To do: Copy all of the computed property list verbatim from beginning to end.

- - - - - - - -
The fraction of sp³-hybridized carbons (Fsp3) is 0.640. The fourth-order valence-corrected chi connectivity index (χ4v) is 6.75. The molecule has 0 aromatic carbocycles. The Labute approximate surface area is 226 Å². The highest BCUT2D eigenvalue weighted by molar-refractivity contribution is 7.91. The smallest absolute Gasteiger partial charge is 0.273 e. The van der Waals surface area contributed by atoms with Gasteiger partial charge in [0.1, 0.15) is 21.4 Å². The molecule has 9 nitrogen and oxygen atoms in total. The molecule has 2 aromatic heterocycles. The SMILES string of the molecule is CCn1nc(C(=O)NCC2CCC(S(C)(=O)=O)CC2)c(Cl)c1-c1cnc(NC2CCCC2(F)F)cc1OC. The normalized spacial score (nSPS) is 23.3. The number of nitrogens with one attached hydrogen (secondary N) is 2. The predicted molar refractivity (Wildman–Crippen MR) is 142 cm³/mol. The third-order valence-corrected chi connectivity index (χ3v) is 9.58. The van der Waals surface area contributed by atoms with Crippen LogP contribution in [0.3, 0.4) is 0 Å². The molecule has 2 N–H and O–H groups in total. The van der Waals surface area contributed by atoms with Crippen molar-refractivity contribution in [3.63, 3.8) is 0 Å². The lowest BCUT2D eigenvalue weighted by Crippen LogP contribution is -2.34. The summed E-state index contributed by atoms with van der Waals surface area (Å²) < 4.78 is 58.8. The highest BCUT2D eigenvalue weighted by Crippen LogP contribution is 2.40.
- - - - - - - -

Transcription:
The fraction of sp³-hybridized carbons (Fsp3) is 0.640. The fourth-order valence-corrected chi connectivity index (χ4v) is 6.75. The molecule has 0 aromatic carbocycles. The Labute approximate surface area is 226 Å². The highest BCUT2D eigenvalue weighted by molar-refractivity contribution is 7.91. The smallest absolute Gasteiger partial charge is 0.273 e. The van der Waals surface area contributed by atoms with Gasteiger partial charge in [0.1, 0.15) is 21.4 Å². The molecule has 9 nitrogen and oxygen atoms in total. The molecule has 2 aromatic heterocycles. The SMILES string of the molecule is CCn1nc(C(=O)NCC2CCC(S(C)(=O)=O)CC2)c(Cl)c1-c1cnc(NC2CCCC2(F)F)cc1OC. The normalized spacial score (nSPS) is 23.3. The number of nitrogens with one attached hydrogen (secondary N) is 2. The predicted molar refractivity (Wildman–Crippen MR) is 142 cm³/mol. The third-order valence-corrected chi connectivity index (χ3v) is 9.58. The van der Waals surface area contributed by atoms with Crippen LogP contribution in [0.3, 0.4) is 0 Å². The molecule has 2 N–H and O–H groups in total. The van der Waals surface area contributed by atoms with Crippen molar-refractivity contribution in [3.63, 3.8) is 0 Å². The lowest BCUT2D eigenvalue weighted by Crippen LogP contribution is -2.34. The summed E-state index contributed by atoms with van der Waals surface area (Å²) < 4.78 is 58.8. The highest BCUT2D eigenvalue weighted by Crippen LogP contribution is 2.40.